Mosquitoes Attracted to Malaria-Infected Mice

Mice infected with a malaria-causing parasite emit odors that are more attractive to malaria-transmitting mosquitoes than uninfected animals, a study shows.

Jun 30, 2014
Tracy Vence

Mouse in a glass chamber used for collection of volatile compoundsCOURTESY OF SLOFF, DE MORAES, AND MESCHER RESEARCH GROUPMalaria changes the odor profiles of infected mice, making them at times more attractive to mosquitoes that transmit the malaria-causing parasite Plasmodium chabaudii, according to a study published in PNAS today (June 30). Scientists from the Swiss Federal Institute of Technology (ETH Zürich) and their colleagues found that Anopheles stephensi mosquitoes were most attracted to P. chaubaudii-infected mice most often when the animals were still highly infectious, after their acute symptoms had subsided. The team suggested that this parasite’s apparent manipulation of its host could help explain how insect vectors are preferentially attracted to infected individuals during transmissible stages of malaria, as other groups have shown.

“This is the first convincing study that demonstrates a significant change in volatiles from malaria-infected mammals that affect mosquito behavior,” medical entomologist James Logan from the London School of Hygiene and Tropical Medicine told The Scientist in an e-mail. Logan, who was not involved in the work, added that the team went to great lengths—combining analytical chemistry with behavioral assays, among other things, to pin down the odor compounds emitted by mice at different stages of infection and to test mosquitoes’ responses to those odors.

Several studies on both animal models and humans had previously linked malaria-associated odor modifications to mosquito attraction. But this paper “is the first to provide stringent evidence that yes, indeed, odor modifications are involved in the malaria-induced changes in mosquito attraction,” said Thierry Lefèvre, a researcher at the French National Centre for Scientific Research (CNRS) and the Institute of Research for Development in Montpellier, who also was not involved in the work. “The link between host chemistry and mosquito behavior is clear,” Lefèvre added in an e-mail. “I found the experiments to be well designed, straightforward, rigorous, and conclusive.”

A primary focus of ETH Zürich’s Mark Mescher work has been to understand how chemistry mediates interactions between plant pathogens and their hosts, including how certain odors appear to attract disease vectors. When his colleague, study coauthor Andrew Read, moved to Penn State University and began studying malaria in mice, the team saw an opportunity for collaboration.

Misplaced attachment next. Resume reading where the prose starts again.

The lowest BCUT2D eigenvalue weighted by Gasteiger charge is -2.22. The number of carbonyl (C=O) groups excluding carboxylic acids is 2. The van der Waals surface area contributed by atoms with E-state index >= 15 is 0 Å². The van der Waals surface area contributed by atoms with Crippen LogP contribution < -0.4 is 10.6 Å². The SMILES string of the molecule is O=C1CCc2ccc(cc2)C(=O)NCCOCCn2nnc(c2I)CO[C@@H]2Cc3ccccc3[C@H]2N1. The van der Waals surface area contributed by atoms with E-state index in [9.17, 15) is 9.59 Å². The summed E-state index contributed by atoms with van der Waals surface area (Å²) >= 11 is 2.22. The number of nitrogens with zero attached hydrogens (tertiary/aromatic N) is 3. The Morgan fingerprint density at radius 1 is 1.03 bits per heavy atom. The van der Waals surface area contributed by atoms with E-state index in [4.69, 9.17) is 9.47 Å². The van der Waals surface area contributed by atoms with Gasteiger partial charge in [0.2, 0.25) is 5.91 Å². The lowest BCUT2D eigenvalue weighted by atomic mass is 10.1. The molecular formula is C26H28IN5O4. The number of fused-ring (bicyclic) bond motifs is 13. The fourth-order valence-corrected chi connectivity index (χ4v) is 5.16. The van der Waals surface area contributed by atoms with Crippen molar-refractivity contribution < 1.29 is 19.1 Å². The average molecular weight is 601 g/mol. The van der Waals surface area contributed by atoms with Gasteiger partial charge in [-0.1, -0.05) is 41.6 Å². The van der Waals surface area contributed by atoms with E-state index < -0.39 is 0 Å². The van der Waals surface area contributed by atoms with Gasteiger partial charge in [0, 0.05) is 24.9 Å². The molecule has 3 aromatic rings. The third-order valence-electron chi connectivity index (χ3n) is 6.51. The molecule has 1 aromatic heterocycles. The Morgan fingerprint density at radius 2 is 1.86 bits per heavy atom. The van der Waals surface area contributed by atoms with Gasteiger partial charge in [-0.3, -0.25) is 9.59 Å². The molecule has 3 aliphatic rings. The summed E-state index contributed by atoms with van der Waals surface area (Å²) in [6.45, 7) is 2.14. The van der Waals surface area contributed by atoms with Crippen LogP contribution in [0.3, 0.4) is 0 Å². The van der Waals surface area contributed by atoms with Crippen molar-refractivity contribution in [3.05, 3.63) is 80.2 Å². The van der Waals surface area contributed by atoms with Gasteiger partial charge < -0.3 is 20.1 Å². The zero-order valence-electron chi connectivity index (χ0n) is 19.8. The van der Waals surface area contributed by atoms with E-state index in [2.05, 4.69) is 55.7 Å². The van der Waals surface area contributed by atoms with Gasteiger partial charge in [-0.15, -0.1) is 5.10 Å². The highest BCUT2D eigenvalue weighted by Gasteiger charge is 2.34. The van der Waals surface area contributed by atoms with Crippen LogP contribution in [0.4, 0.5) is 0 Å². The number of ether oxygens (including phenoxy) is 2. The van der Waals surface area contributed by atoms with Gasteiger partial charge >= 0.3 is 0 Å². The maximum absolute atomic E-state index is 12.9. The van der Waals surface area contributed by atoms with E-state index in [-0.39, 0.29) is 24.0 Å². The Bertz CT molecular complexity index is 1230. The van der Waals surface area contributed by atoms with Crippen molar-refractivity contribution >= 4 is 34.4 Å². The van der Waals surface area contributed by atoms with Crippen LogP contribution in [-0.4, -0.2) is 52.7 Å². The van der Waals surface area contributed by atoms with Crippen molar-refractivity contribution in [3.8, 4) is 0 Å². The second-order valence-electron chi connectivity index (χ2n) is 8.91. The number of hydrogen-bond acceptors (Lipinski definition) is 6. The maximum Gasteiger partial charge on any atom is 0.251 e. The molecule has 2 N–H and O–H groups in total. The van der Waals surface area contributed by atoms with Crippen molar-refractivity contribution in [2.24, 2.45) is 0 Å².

Mescher, Read, and their colleagues first characterized the volatile emissions of mice throughout a malaria infection, finding that while both healthy and infected mice emitted the same volatiles, their relative quantities differed. “[Mescher and his colleagues] are the first to identify in detail which volatiles changed during a certain stage of the infection,” said Niels Verhulst, an entomologist and vector-borne disease specialist at Wageningen University in the Netherlands, who was not involved in the work.

To assess vector attraction, the researchers used wind tunnel assays to expose A. stephensi mosquitoes to the odors of infected and healthy mice, testing their downwind behavioral responses. They found that the mosquitoes were preferentially attracted to olfactory cues from malaria-infected mice compared with their healthy counterparts, and that the insects were most attracted to the hosts while mice harbored relatively high levels of malaria gametocytes.

“Mice harboring gametocyte stages—the transmissible stage of the parasite—are not only more attractive to mosquitoes compared to inoculated mice without gametocytes and uninfected healthy mice, they also have a distinct odor compared to uninfected mice,” said Lefèvre.

“Our results are fairly consistent with previous findings from both plant and animal diseases systems suggesting that pathogens often alter host-vector interactions in ways that might be expected to enhance transmission,” Mescher told The Scientist in an e-mail. “That could have important implications for efforts to manage disease by disrupting the cycle of vector transmission,” he added.

With continued support from the Bill & Melinda Gates Foundation, the team is now working with researchers from the International Center for Insect Physiology and Ecology to characterize the olfactory profiles of people in Kenya with symptomatic and asymptomatic malaria infections, as well as those of uninfected people. “We are hoping to identify biomarkers that might allow us to identify asymptomatic carriers of infection, which is a critical issue for combatting the spread of the disease,” said Mescher.

How Plasmodium effects such olfactory changes in its host is an open question. “[What] the hell [do] the parasites do to modify the odor profile of their host?” asked Lefèvre. “Is this a direct effect of parasite on host metabolism? Is this an indirect effect on metabolism through host immune responses?”

“The real underlying mechanisms are still unknown,” agreed Verhulst.

C.M. De Moraes et al., “Malaria-induced changes in host odors enhance mosquito attraction,” PNAS, doi:10.1073/pnas.1405617111, 2014.